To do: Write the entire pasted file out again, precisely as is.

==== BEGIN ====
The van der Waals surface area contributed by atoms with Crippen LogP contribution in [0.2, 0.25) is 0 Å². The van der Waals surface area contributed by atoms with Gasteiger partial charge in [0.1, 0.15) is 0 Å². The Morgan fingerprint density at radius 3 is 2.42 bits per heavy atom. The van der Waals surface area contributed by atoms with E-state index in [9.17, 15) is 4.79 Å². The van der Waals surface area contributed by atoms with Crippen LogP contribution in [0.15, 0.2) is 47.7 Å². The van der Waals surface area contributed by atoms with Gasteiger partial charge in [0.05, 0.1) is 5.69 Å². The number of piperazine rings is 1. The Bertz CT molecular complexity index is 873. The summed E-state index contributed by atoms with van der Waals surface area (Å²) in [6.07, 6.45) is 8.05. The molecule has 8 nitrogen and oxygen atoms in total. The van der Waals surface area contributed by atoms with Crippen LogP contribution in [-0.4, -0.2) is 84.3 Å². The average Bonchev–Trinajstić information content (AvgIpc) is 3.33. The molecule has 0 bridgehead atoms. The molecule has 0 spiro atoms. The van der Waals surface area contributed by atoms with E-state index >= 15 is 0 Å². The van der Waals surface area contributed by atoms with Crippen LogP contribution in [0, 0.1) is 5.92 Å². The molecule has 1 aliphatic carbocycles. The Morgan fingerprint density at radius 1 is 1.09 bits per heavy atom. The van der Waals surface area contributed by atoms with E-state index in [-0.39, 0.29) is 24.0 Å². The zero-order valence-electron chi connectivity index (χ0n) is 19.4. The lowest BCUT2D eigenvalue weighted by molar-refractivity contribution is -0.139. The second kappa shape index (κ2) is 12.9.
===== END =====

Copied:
The van der Waals surface area contributed by atoms with Crippen LogP contribution in [0.2, 0.25) is 0 Å². The van der Waals surface area contributed by atoms with Gasteiger partial charge in [0.1, 0.15) is 0 Å². The Morgan fingerprint density at radius 3 is 2.42 bits per heavy atom. The van der Waals surface area contributed by atoms with E-state index in [9.17, 15) is 4.79 Å². The van der Waals surface area contributed by atoms with Crippen LogP contribution in [0.15, 0.2) is 47.7 Å². The van der Waals surface area contributed by atoms with Gasteiger partial charge in [0.05, 0.1) is 5.69 Å². The number of piperazine rings is 1. The Bertz CT molecular complexity index is 873. The summed E-state index contributed by atoms with van der Waals surface area (Å²) in [6.07, 6.45) is 8.05. The molecule has 8 nitrogen and oxygen atoms in total. The van der Waals surface area contributed by atoms with Crippen LogP contribution in [-0.4, -0.2) is 84.3 Å². The average Bonchev–Trinajstić information content (AvgIpc) is 3.33. The molecule has 0 bridgehead atoms. The molecule has 0 spiro atoms. The van der Waals surface area contributed by atoms with E-state index >= 15 is 0 Å². The van der Waals surface area contributed by atoms with Crippen LogP contribution in [0, 0.1) is 5.92 Å². The molecule has 1 aliphatic carbocycles. The Morgan fingerprint density at radius 1 is 1.09 bits per heavy atom. The van der Waals surface area contributed by atoms with E-state index in [-0.39, 0.29) is 24.0 Å². The zero-order valence-electron chi connectivity index (χ0n) is 19.4. The lowest BCUT2D eigenvalue weighted by molar-refractivity contribution is -0.139. The second kappa shape index (κ2) is 12.9.